Citizen science and global biodiversity
Citizen science and global biodiversity

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Citizen science and global biodiversity

9 Summary of Week 3

The accurate identification of organisms is essential when discussing biodiversity. Without knowing what it is that has been found, observations of animals and plants are of little interest or value. An accurate identification opens up new avenues of knowledge, allowing the description of ecological communities and the tracking of any changes that may be occurring.

However, accurate identification of many organisms is difficult. Fortunately, though, there is a range of published material to help with this, from field guides to specialist literature. Formal identification often depends on the use of dichotomous keys – that is, a series of questions, the answers to which lead to yet more questions until only a single alternative remains. These can be difficult to use, however, and are error-prone since a single mistake will lead to the wrong conclusion. They also do not easily support strategies such as confirming or refuting a hunch or deciding between likely alternatives.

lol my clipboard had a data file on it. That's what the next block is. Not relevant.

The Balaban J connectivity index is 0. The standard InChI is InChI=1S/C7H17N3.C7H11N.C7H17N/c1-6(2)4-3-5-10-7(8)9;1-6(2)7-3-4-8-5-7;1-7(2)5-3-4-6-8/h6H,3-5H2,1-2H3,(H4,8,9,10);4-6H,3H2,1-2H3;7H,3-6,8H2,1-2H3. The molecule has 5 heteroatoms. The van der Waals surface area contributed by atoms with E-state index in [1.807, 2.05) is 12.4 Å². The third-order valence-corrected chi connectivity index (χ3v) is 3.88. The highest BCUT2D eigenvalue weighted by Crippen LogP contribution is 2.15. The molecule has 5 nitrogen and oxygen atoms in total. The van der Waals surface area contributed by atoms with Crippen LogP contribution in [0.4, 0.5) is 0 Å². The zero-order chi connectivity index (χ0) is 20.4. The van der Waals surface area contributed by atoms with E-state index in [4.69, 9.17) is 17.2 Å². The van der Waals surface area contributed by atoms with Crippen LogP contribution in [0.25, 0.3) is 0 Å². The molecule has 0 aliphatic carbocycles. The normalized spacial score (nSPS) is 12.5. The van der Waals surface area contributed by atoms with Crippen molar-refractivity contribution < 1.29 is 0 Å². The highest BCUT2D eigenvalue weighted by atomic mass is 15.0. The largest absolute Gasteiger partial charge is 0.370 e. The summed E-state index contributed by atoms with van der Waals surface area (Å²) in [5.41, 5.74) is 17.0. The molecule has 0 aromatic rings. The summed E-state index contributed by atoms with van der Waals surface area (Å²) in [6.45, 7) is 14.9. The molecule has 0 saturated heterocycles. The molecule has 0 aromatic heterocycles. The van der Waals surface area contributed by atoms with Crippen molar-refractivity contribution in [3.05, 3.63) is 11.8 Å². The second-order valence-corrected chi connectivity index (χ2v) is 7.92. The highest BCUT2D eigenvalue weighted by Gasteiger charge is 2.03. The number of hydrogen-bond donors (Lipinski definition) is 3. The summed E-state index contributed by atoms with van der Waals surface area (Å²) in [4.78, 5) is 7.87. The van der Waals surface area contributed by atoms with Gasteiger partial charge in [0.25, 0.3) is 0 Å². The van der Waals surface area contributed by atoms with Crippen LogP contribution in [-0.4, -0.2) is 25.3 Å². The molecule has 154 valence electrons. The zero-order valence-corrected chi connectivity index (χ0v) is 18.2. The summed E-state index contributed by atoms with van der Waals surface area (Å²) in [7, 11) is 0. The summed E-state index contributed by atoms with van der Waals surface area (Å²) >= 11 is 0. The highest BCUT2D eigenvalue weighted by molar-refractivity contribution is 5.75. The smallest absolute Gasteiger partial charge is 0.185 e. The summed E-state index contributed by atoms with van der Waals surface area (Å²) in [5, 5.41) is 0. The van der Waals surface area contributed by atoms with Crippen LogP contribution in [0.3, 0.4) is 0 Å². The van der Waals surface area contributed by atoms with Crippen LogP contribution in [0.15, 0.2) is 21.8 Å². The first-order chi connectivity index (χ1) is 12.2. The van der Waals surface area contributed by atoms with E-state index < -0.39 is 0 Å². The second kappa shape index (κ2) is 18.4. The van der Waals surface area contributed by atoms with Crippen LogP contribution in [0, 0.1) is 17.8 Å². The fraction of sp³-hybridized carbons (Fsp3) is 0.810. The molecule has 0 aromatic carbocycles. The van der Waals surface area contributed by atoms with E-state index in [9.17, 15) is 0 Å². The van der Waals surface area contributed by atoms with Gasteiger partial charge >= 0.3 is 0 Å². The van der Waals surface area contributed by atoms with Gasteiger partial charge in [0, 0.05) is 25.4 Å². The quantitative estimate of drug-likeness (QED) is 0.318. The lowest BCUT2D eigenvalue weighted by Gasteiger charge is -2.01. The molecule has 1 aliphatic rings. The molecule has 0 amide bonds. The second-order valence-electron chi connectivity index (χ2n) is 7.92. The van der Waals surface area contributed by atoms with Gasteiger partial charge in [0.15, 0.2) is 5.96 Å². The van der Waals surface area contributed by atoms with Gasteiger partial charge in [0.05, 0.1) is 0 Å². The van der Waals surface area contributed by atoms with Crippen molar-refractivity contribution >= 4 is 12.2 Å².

This week you compared using a traditional dichotomous key with using an online iSpot Bayesian key via example images of dragonflies and damselflies. Next week you will look at a case study on monitoring monarch butterflies.

Now that you have a good understanding of how and why we need to make accurate species identifications, next week you will be looking at what types of surveys can be carried out to collect information about species distribution and abundance. This is essential for making an assessment of biodiversity. Such studies require enormous datasets to build up an accurate picture so, once equipped with identification skills, citizen scientists can play an important role in collecting this data.

You can now go to Week 4 [Tip: hold Ctrl and click a link to open it in a new tab. (Hide tip)] .

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